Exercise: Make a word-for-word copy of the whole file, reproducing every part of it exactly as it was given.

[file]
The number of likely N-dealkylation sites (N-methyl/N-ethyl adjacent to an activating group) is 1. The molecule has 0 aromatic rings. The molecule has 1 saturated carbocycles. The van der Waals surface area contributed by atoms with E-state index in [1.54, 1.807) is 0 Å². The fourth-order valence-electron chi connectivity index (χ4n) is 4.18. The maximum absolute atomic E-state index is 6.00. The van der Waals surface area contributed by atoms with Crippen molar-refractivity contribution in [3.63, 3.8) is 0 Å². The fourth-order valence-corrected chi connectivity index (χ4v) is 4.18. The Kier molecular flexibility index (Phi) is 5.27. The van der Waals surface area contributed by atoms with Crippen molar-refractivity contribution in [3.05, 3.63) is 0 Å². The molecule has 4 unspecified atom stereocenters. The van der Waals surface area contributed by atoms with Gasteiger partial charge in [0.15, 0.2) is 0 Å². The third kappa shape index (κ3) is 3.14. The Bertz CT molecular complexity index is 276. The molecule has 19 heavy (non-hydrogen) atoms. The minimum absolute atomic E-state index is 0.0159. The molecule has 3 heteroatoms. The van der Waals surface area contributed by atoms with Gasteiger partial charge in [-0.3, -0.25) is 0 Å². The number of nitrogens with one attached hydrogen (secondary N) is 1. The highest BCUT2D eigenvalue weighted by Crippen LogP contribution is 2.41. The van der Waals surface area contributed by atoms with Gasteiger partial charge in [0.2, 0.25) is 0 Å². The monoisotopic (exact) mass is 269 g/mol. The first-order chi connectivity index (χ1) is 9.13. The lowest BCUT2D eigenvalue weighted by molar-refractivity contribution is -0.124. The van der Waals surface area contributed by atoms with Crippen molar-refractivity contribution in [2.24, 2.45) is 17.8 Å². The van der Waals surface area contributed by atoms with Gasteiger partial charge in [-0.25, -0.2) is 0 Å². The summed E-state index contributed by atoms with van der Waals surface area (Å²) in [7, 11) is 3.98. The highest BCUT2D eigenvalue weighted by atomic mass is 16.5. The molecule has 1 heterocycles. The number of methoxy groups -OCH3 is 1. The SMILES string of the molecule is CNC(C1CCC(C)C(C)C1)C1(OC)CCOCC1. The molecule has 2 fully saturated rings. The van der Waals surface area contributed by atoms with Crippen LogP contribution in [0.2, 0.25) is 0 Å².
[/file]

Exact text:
The number of likely N-dealkylation sites (N-methyl/N-ethyl adjacent to an activating group) is 1. The molecule has 0 aromatic rings. The molecule has 1 saturated carbocycles. The van der Waals surface area contributed by atoms with E-state index in [1.54, 1.807) is 0 Å². The fourth-order valence-electron chi connectivity index (χ4n) is 4.18. The maximum absolute atomic E-state index is 6.00. The van der Waals surface area contributed by atoms with Crippen molar-refractivity contribution in [3.63, 3.8) is 0 Å². The fourth-order valence-corrected chi connectivity index (χ4v) is 4.18. The Kier molecular flexibility index (Phi) is 5.27. The van der Waals surface area contributed by atoms with Crippen molar-refractivity contribution in [3.05, 3.63) is 0 Å². The molecule has 4 unspecified atom stereocenters. The van der Waals surface area contributed by atoms with Gasteiger partial charge in [0.15, 0.2) is 0 Å². The third kappa shape index (κ3) is 3.14. The Bertz CT molecular complexity index is 276. The molecule has 19 heavy (non-hydrogen) atoms. The minimum absolute atomic E-state index is 0.0159. The molecule has 3 heteroatoms. The van der Waals surface area contributed by atoms with Gasteiger partial charge in [-0.3, -0.25) is 0 Å². The number of nitrogens with one attached hydrogen (secondary N) is 1. The highest BCUT2D eigenvalue weighted by Crippen LogP contribution is 2.41. The van der Waals surface area contributed by atoms with Gasteiger partial charge in [0.2, 0.25) is 0 Å². The monoisotopic (exact) mass is 269 g/mol. The first-order chi connectivity index (χ1) is 9.13. The lowest BCUT2D eigenvalue weighted by molar-refractivity contribution is -0.124. The van der Waals surface area contributed by atoms with Crippen molar-refractivity contribution in [2.24, 2.45) is 17.8 Å². The van der Waals surface area contributed by atoms with Gasteiger partial charge in [-0.25, -0.2) is 0 Å². The summed E-state index contributed by atoms with van der Waals surface area (Å²) in [7, 11) is 3.98. The highest BCUT2D eigenvalue weighted by atomic mass is 16.5. The molecule has 1 heterocycles. The number of methoxy groups -OCH3 is 1. The SMILES string of the molecule is CNC(C1CCC(C)C(C)C1)C1(OC)CCOCC1. The molecule has 2 fully saturated rings. The van der Waals surface area contributed by atoms with Crippen LogP contribution in [0.2, 0.25) is 0 Å².